Don't Let Protectionists Ruin Air Travel

Competition is the best way for consumers to get better and cheaper flights.


Though competition is great for consumers—as they get more and better goods and services for less money—some companies dislike the constant pressure it creates for them to stay ahead. When that's the case, it's no surprise when they call on the government to squash annoying competitors. Case in point: the big three U.S. airlines' attempts to limit the pressure by Persian Gulf carriers on their price and quality. Apparently, flying the friendly sky is all about U.S. airlines making money on the backs of their captive consumers.

This all started when Delta, American, and United hatched a big plan to limit flights to the United States by the airline Emirates, Etihad Airways, and Qatar Airways. The intent was to eliminate options for American consumers. Delta, the anti-competition gang leader, hoped to limit the foreign airlines' ability to offer lower prices, as well.

When the American airlines realized they were fighting in vain, they shifted their focus toward preventing the Persian airlines from expanding their routes between U.S. cities and popular international destinations. All told, they spent up to $50 million of their shareholders' cash lobbying for government intervention against competition—but it was all for naught. As it turns out, in spite of the money, this is one of those rare instances when the cronies lost and consumers and competition won the day. Indeed, a recent agreement between the United States and the United Arab Emirates—after a similar agreement in January with Qatar—basically changes nothing and preserves the open-skies agreement, with its market-liberalizing rules, between the two nations.

The Gulf carriers agreed to new financial transparency standards, but no one believes that's what the U.S. carriers were fighting so hard to achieve. The real point of contention was the use of so-called fifth freedom flights, which allow airlines to carry traffic between foreign countries if they begin or end the route within their own nation. The U.S. airlines sought to prevent the Gulf carriers from expanding their fifth freedom routes in the United States, but instead of outright prohibition, they got only an assurance that there were currently no plans to add fifth freedom flights. It's a meaningless statement, seeing as they can change their plans at any time.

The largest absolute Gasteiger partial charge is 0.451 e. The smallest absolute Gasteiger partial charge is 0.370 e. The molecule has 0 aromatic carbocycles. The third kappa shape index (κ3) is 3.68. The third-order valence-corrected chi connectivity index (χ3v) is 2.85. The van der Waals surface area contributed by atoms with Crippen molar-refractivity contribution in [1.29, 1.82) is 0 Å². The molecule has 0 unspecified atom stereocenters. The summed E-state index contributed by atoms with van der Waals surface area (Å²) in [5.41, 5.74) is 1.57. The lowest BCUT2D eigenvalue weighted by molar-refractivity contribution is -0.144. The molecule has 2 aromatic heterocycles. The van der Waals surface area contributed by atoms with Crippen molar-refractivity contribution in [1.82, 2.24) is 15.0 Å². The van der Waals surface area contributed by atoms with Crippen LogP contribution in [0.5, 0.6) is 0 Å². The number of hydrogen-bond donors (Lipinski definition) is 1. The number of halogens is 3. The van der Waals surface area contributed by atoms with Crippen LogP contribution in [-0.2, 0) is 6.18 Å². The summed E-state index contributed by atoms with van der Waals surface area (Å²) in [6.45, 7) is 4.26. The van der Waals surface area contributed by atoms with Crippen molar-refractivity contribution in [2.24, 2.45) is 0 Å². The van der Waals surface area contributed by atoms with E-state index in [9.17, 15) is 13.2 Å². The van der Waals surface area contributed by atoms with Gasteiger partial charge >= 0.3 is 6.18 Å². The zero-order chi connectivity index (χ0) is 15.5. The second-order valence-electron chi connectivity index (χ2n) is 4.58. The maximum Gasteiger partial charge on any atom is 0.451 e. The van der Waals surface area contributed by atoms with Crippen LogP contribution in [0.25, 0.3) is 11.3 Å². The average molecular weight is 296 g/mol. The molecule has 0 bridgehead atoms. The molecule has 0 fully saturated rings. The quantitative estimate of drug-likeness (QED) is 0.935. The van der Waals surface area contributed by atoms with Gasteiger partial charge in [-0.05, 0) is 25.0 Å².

What's notable is that despite gaining almost nothing of substance, the protectionists are nonetheless claiming victory.

The director of the White House National Trade Council and leader of the protectionist contingent, Peter Navarro, pounced to declare a freeze on new U.S. routes by the Gulf carriers. He was subsequently forced to walk it back, as no such freeze exists. It's a good thing for consumers that competition is still permitted.

The U.S. airlines couched their cronyism in appeals to fairness, arguing that the Gulf carriers were in violation of open-skies agreements by allegedly receiving government subsidies. Their case was considered weak even before weighing the various subsidies that domestic airlines also receive.

A common error made by protectionists in this and other cases is the presumption that foreign subsidies put the United States at a competitive disadvantage. What's notable about this misunderstanding is that it's often asserted by the same individuals who profess to support limited government and free markets. They believe in free markets, but they don't believe in them enough to trust that they themselves can outperform the less free nations that choose to direct economic resources via political processes.

The common reply is that they believe in free markets as long as they are "fair," but in the eyes of too many, fairness is a euphemism for a lack of competition. It seems much likelier that they don't really believe in markets at all. In the eyes of the protectionist, government must intervene whenever a U.S. industry appears to flounder, regardless of the source or nature of the competition. Navarro, for instance, is fully on board with the president's latest disastrous idea of a 25 percent tariff on auto imports.

The upside to the agreements with Persian Gulf governments to preserve open skies is twofold. First, they preserve competition, which is by far the best way for consumers to get better and cheaper products year after year. Second, they send a strong message to the cronies that their dirty tricks don't always work.